Richard J. King is–as one can tell fairly on, and admits to in depth at the end of the book–a cormorant fan; a cormorant apologist one might even say. But his book is an interestingly balanced look at various cormorant species their natural history, and their interactions both positive and negative with humans.
I was actually a bit shocked about how negative some people were about the birds, and about my ignorance of the negative culture associated with the bird. The depth of this hatred seems partially cultural — often referred to as a sea crow or sea raven, has like the corvids, had them gluttony, death, and the devil through history and literature.
Like corvids they do get some appreciation from some parts of the worlds. In Asia, they have been semi-domesticated as fisherman — putting their “gluttonous” ways to good use.
Their gluttony is the source of modern day hatred — sport fisherman (england and the midwest) and fish farmers (the south and in europe) in particular see them as a threat, and the spread of double-crested cormorants in particular has caused consternation. The case of the fish farmers is the strongest as the birds have proved to be difficult to keep out and wily enough to evade and ignore some attempts to keep them out.
Sport fisherman have gone so far as to massacre breeding cormorants in the Great Lakes and elsewhere when they felt their case was being ignored by authorities. Their case often casting the cormorant as an invasive species and eating above and beyond what other birds eat, seem a little more suspect.
In the Northwest, great lengths have been gone through to adjust bird populations (not just Cormorants) to allow for more young Salmon to reach the sea. Interestingly it is mostly inland fisherman who see them as a threat — ocean fisherman see birds as an indicator that there is fish to catch. The data showing cormorants as a villain in lakes (eating through populations of fish people want to catch) seems pretty thin from the perspective of this book. It does show the difficulties that managing agencies have in meeting the expectations and desires of people on all sides of the equation.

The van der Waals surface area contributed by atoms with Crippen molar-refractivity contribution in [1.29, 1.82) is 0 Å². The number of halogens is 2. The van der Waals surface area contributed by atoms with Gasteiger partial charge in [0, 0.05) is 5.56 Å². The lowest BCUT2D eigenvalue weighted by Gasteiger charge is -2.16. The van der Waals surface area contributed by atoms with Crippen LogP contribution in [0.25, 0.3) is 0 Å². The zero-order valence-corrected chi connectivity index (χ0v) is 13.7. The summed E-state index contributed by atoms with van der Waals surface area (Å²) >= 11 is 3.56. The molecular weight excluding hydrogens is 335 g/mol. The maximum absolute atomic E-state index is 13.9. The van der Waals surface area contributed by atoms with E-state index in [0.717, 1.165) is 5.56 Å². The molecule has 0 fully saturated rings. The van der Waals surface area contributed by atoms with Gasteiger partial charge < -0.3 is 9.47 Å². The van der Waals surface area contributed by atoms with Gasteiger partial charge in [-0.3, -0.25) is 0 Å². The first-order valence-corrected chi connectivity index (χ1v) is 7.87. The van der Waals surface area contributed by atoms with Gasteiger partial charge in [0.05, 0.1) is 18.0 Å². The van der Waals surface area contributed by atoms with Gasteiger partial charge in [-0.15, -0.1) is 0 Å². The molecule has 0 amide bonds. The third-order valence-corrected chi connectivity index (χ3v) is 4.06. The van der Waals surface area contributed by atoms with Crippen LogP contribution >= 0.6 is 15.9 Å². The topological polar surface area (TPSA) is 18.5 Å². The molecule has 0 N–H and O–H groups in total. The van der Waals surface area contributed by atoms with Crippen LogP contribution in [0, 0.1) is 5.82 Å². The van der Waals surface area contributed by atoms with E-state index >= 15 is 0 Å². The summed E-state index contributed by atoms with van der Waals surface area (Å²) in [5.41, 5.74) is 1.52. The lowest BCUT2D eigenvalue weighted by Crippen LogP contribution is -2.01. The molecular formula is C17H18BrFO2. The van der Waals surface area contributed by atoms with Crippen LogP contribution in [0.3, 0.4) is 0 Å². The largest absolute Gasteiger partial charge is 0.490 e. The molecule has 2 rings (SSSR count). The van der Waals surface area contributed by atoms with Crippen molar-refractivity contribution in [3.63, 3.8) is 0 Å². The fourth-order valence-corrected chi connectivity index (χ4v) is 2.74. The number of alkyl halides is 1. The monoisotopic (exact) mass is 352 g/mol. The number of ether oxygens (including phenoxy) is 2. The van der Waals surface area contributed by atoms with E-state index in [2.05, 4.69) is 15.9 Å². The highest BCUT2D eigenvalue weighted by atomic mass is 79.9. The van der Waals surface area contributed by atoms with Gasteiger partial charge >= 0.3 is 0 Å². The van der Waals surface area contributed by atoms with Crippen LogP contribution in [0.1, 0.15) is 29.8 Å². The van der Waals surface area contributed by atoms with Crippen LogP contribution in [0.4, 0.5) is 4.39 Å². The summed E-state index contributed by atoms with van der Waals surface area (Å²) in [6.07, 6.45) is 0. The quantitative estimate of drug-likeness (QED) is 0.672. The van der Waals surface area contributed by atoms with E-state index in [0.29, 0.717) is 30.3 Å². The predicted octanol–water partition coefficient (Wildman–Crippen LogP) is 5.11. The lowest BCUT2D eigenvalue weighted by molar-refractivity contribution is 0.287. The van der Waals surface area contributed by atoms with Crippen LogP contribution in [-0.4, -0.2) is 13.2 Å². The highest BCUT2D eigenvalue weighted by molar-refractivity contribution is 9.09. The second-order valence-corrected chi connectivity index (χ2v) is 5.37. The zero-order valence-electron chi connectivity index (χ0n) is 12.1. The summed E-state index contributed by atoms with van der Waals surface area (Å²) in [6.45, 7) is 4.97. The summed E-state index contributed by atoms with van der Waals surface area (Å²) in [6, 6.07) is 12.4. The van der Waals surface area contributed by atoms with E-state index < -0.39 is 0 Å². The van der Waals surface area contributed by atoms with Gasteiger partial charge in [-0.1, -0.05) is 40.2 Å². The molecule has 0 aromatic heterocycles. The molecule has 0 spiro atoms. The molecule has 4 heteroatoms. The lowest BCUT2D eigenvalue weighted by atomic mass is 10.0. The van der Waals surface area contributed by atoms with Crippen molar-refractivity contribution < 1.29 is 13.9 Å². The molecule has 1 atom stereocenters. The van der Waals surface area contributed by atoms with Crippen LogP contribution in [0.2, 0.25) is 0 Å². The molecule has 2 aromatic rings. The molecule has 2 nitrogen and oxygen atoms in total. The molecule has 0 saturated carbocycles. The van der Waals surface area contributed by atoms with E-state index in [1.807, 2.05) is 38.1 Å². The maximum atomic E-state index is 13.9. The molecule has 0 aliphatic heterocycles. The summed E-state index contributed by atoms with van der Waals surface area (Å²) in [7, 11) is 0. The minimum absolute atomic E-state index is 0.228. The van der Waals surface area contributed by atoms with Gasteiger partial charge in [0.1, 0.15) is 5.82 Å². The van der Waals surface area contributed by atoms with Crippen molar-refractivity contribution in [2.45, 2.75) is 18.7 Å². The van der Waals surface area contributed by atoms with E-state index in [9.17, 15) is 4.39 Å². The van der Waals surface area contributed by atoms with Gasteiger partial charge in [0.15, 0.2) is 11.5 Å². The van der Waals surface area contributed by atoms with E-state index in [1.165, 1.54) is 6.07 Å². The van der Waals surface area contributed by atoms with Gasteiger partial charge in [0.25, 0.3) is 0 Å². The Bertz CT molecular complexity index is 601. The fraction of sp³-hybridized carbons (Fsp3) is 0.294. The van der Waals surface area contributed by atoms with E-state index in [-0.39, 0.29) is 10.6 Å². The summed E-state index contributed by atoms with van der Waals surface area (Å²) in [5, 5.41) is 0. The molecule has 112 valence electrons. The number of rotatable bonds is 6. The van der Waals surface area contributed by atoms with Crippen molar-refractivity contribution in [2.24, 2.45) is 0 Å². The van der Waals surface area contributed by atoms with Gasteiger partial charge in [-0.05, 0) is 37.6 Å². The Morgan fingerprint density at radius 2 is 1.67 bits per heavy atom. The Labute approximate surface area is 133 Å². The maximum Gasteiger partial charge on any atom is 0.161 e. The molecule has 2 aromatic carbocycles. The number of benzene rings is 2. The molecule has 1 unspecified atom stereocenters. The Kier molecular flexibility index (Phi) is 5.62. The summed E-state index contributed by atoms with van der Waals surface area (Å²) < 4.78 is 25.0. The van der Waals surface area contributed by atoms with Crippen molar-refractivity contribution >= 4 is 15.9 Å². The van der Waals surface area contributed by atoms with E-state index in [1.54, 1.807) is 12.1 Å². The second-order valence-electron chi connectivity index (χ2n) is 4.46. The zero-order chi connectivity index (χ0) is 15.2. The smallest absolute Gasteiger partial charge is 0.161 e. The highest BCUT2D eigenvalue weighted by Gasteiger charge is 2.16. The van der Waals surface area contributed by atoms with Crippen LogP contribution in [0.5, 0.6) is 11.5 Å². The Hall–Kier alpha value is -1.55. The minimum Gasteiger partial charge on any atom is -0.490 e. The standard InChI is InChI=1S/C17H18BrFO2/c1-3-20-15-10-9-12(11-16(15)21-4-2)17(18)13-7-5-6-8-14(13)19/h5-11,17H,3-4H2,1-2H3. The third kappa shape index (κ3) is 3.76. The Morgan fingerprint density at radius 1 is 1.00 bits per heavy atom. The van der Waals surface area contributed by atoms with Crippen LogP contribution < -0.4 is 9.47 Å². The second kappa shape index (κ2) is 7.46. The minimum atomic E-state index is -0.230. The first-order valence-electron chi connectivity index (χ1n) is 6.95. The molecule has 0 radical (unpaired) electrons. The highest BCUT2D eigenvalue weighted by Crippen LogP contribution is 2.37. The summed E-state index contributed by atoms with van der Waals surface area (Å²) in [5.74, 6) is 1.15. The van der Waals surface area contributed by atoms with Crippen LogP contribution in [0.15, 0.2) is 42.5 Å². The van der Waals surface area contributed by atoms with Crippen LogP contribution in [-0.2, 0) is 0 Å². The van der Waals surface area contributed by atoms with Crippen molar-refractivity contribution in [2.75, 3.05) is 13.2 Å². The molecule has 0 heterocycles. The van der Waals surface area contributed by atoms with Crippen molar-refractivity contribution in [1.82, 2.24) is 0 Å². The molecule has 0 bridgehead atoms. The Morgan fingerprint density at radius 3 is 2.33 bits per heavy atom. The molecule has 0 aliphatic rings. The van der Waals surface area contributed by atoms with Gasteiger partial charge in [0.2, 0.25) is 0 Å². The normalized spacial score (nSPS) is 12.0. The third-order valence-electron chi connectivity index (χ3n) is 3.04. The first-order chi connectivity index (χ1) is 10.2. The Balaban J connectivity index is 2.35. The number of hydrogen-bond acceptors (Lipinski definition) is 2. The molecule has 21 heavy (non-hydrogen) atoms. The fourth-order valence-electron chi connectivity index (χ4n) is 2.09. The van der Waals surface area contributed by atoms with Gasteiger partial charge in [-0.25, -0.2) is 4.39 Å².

On a more positive note, in Peru, a particular species of Cormorant provides for quite a living mining its guano — this proved to be one of the more interesting stories in the book, where clipper ships returning from San Francisco in the mid 1800s would stop off at these islands to top off on this particular guano which was considered to be some of the best fertilizer in the world. It’s fame set off a run on the guano, horrible labor practices with imported Chinese indentured servants were instituted, political disputes flared, and of course, finally, collapse. All the birds run off or killed, and the islands mined down. Later it started to be harvested in a more sustainable manner which allowed the birds to bounce back, unfortunately the amazing runs of herring were also discovered at the same time, and the eventual collapse of those fisheries led to a second collapse in the cormorant population. It’s only recently with the rise of organic farming, and the return of some of the fish, has their been another resurgence of cormorants.
All of this “unnatural” history is peppered with the various species’ natural history along with the men and women who first came across them (and often ate them — the question of how the various species tasted is a constant through the book).
They are in short amazing birds, and this book is a great insight into their character and ours.
Find on Amazon: The Devil’s Cormorant: A Natural History
* The photo is from a the Borken River in Eungella National Park, Queensland, Australia: two cormorants of different species squabbling over a rock in a platypus’ pool
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